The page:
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From the News to the Sales floor (and Back)

Using the Great Recession as a wake-up call, a jeweler starts fresh.




JEWELRY BY HAROLD, North Liberty, IA From a surefire promotion aimed at would-be grooms to an elaborate April Fools’ Day prank slyly hawking his goldsmithing and custom design skills, Harold van Beek is having the time of his life doing what he loves. A longtime jeweler in his native Netherlands, van Beek opened an Iowa store in 2011, and he’s been keeping himself — and his community — entertained ever since. From the News to the Sales floor (and Back)


Van Beek’s creative approach to marketing involves being attuned to what makes his business and community tick, and he says it’s something all store owners can do. “Thousands of jewelers say, ‘Buy her a diamond ring. She’ll love it,’” he says. “I want to be different.”


Iowa has a rich Dutch heritage, and van Beek is just the guy to play that up. Every day, visitors to his store are treated to Dutch coffee from one of the world’s oldest roasters, and twice a year, van Beek and his wife Astrid cook for customer appreciation days … not just windmill cookies, but also Asian-inspired dishes from the era of Dutch colonialism.

But van Beek really upped the ante last spring after Queen Beatrix of the Netherlands announced she would abdicate the throne to her son. Van Beek, still a member of the Dutch Guild of Master Goldsmiths, announced he had been selected to adjust the royal crown for the king-to-be. A local radio station went along with the joke, urging people in a mid-morning interview on April 1 to visit Jewelry by Harold and meet the queen, who was flying in to pick up the crown. But later that day on his Facebook page, van Beek broke the news that it was all a joke, adding, “I hope you can forgive me and that you have a smile on your face!”
Local broadcasters helped van Beek with another promotion. Last fall, Jewelry by Harold offered a voucher for a Remington shotgun to anyone who spent at least $1,999 on an engagement ring. Mark Carlson, a reporter for the local ABC affiliate, did a story about how the store was promoting “shotgun weddings.” As an emigrant from a nation with strict gun laws, van Beek was unfamiliar with the term, but Carlson’s report ricocheted around the world and van Beek wound up doing nearly three dozen interviews with national and global media, including Fox Business News.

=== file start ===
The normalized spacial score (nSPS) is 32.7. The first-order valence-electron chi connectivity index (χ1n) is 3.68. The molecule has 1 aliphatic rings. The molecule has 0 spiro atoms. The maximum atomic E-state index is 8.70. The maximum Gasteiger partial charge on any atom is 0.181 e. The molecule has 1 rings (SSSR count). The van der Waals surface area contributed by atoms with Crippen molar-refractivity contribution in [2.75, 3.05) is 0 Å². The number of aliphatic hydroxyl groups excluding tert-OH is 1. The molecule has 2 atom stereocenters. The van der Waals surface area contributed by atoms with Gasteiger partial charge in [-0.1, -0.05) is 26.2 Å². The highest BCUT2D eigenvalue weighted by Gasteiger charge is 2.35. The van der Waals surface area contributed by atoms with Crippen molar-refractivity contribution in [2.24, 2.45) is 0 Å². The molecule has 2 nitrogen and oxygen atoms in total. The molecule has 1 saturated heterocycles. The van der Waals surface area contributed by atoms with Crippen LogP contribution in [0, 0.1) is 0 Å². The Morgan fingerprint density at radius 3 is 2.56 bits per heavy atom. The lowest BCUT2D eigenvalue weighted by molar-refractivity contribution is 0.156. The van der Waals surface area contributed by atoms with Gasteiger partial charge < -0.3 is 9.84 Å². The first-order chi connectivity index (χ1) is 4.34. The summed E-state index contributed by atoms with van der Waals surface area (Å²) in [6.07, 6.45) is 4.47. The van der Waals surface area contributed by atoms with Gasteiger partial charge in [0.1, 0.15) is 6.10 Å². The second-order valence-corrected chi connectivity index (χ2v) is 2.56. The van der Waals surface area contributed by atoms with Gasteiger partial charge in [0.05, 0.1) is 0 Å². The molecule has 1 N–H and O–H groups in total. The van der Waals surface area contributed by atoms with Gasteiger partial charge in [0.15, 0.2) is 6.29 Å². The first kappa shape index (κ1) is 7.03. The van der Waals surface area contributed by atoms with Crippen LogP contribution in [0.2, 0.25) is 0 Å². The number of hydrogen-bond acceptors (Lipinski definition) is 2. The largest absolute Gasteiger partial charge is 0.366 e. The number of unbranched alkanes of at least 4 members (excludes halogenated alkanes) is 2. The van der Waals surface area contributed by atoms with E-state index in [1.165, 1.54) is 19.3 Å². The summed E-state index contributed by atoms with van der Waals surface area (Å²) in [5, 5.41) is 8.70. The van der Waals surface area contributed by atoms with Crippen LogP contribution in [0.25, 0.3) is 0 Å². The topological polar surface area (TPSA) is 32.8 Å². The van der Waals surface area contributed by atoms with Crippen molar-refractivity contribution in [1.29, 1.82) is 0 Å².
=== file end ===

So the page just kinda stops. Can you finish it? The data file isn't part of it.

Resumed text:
Van Beek reports that the fall 2012 shotgun promotion contributed to an overall sales boost of about 25 percent over the same period the previous year, but it especially helped build his custom work, which he says “went up 700 percent, or something like that. It was crazy.”

Sales got another bump from the Dutch royals promotion, van Beek says. A local businessman heard about van Beek’s project, and on the last day of March, sent van Beek an email asking about a custom-design job. “Since I did not want to make him think I was lying to him for his business, I told him it was a prank,” van Beek adds. “He loved it, came in and we designed a diamond pinkie ring for him.”

Do It Yourself

  • Think about your own heritage and pay attention to current events when you plan your promotions. You can’t pull a prank about Dutch royalty, but chances are there’s something happening in your community — or in your unique background — that would lend itself to a fun, traffic-generating promotion.
  • On the flip side, be sensitive. Van Beek says that he likely won’t do the gun promotion again, partly because “after Newtown, people suddenly looked (at guns) in a different way.” (Of other stores that did similar promotions, one in Texas told INSTORE that it was uncertain whether it would repeat the idea, partly over concerns over an adequate supply of rifles. Watchmakers Diamonds and Jewelry in Pennsylvania, which successfully tried it in 2012 and is featured on page 78, is still deciding in light of the gun debate.)
  • When in doubt, do something light-hearted. “We always try and do something crazy,” says van Beek. “Never rule out risky ideas. They can be the best ideas ever.””



He Doubled His Sales Goals with Wilkerson

John Matthews, owner of John Michael Matthews Fine Jewelry in Vero Beach, Florida, is a planner. As an IJO member jeweler, he knew he needed an exit strategy if he ever wanted to g the kind of retirement he deserved. He asked around and the answers all seemed to point to one solution: Wilkerson. He talked to Rick Hayes, Wilkerson president, and took his time before making a final decision. He’d heard Wilkerson knew their way around a going out of business sale. But, he says, “he didn’t realize how good it was going to be.” Sales goals were “ambitious,” but even Matthews was pleasantly surprised. “It looks like we’re going to double that.”

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